Amelee doesn't have any friends at school that she's comfortable with, and she has a pretty unusual life at home. Her father and his friends are raising her and she spends much of her time with them. Things change when her father gets sick and she has to rely on others for help, discovering unusual and unexpected allies, and making a new friend or two.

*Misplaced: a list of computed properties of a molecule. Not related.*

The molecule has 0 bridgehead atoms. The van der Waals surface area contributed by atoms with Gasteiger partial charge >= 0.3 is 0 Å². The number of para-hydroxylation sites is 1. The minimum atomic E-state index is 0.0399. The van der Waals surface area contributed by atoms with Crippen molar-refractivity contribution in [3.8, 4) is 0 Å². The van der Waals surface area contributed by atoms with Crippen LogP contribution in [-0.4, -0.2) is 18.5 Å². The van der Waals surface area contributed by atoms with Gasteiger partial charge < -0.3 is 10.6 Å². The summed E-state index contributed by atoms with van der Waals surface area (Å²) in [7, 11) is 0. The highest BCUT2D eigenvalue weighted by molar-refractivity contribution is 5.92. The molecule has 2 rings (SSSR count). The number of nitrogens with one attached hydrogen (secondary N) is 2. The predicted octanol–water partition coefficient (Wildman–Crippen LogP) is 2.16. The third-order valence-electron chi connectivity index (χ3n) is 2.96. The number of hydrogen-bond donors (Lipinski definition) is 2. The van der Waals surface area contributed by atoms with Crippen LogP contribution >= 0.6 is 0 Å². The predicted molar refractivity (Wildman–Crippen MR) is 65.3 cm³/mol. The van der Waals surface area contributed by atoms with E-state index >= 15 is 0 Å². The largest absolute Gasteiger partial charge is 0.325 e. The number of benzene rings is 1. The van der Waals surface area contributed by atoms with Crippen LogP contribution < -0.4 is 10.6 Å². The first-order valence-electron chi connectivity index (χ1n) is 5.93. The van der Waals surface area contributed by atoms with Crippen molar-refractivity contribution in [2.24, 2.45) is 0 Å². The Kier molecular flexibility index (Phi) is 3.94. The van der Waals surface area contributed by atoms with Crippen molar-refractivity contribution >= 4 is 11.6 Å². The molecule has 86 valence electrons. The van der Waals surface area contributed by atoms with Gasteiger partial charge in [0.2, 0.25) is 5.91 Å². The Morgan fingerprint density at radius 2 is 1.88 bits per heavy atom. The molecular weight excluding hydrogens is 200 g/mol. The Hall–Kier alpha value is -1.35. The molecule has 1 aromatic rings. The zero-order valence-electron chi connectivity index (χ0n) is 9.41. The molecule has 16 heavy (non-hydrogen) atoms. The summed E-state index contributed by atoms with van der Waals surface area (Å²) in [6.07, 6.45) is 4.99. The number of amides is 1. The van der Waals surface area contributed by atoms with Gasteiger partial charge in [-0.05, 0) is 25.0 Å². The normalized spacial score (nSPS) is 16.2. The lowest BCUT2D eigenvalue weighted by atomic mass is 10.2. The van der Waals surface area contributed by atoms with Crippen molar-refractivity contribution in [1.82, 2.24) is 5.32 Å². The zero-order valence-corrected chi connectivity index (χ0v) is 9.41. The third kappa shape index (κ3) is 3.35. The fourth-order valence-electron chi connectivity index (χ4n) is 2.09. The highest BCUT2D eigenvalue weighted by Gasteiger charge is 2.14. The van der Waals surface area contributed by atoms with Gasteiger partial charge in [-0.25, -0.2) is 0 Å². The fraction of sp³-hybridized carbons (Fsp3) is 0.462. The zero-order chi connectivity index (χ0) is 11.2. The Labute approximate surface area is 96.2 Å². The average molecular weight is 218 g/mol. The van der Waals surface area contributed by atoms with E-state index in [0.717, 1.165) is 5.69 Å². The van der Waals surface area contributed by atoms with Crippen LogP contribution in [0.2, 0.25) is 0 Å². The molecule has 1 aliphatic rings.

Being a big Dar fan, I'm trying (with some difficulty) to ignore who the author is, but you can certainly see the similiarity between the book and her songs. Full of optimism about the strength of kindness, and full of complicated thoughts about human nature and seeing the world through other people's eyes, this is a warm story. However, it is also a bit preachy for many of the same reasons, and more about the adults than the kids. There are nice lessons here but it will be a bit hard for younger readers to relate to them. Amalee never quite comes alive and things pop out of her mouth that just don't seem in character. So, I guess this was something of a disappointment.